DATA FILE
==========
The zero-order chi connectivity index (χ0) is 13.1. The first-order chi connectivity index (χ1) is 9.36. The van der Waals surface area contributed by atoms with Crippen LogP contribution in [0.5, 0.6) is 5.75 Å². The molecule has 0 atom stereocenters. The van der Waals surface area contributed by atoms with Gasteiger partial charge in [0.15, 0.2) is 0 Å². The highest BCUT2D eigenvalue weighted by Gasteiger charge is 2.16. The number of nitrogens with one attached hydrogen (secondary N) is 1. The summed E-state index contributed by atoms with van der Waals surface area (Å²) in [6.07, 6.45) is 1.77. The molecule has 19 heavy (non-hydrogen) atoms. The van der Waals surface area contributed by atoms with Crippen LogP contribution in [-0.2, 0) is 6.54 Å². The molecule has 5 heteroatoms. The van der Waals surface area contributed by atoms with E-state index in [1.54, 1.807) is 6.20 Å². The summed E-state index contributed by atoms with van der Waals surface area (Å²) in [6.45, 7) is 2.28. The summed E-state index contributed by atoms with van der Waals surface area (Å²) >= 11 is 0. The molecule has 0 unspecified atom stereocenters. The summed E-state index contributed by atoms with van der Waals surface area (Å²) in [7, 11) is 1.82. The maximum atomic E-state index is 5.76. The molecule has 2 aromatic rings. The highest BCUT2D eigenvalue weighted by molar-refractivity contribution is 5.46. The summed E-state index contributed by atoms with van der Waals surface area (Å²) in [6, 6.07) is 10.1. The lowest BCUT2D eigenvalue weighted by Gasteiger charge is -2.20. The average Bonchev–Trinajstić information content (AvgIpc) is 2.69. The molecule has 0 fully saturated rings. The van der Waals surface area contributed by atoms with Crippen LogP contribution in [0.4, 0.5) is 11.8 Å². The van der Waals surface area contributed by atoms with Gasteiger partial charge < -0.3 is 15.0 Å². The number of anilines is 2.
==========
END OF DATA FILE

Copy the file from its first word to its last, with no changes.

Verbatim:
The zero-order chi connectivity index (χ0) is 13.1. The first-order chi connectivity index (χ1) is 9.36. The van der Waals surface area contributed by atoms with Crippen LogP contribution in [0.5, 0.6) is 5.75 Å². The molecule has 0 atom stereocenters. The van der Waals surface area contributed by atoms with Gasteiger partial charge in [0.15, 0.2) is 0 Å². The highest BCUT2D eigenvalue weighted by Gasteiger charge is 2.16. The number of nitrogens with one attached hydrogen (secondary N) is 1. The summed E-state index contributed by atoms with van der Waals surface area (Å²) in [6.07, 6.45) is 1.77. The molecule has 19 heavy (non-hydrogen) atoms. The van der Waals surface area contributed by atoms with Crippen LogP contribution in [-0.2, 0) is 6.54 Å². The molecule has 5 heteroatoms. The van der Waals surface area contributed by atoms with E-state index in [1.54, 1.807) is 6.20 Å². The summed E-state index contributed by atoms with van der Waals surface area (Å²) in [6.45, 7) is 2.28. The summed E-state index contributed by atoms with van der Waals surface area (Å²) >= 11 is 0. The molecule has 0 unspecified atom stereocenters. The summed E-state index contributed by atoms with van der Waals surface area (Å²) in [7, 11) is 1.82. The maximum atomic E-state index is 5.76. The molecule has 2 aromatic rings. The highest BCUT2D eigenvalue weighted by molar-refractivity contribution is 5.46. The summed E-state index contributed by atoms with van der Waals surface area (Å²) in [6, 6.07) is 10.1. The lowest BCUT2D eigenvalue weighted by Gasteiger charge is -2.20. The average Bonchev–Trinajstić information content (AvgIpc) is 2.69. The molecule has 0 fully saturated rings. The van der Waals surface area contributed by atoms with Crippen LogP contribution in [0.4, 0.5) is 11.8 Å². The van der Waals surface area contributed by atoms with Gasteiger partial charge < -0.3 is 15.0 Å². The number of anilines is 2.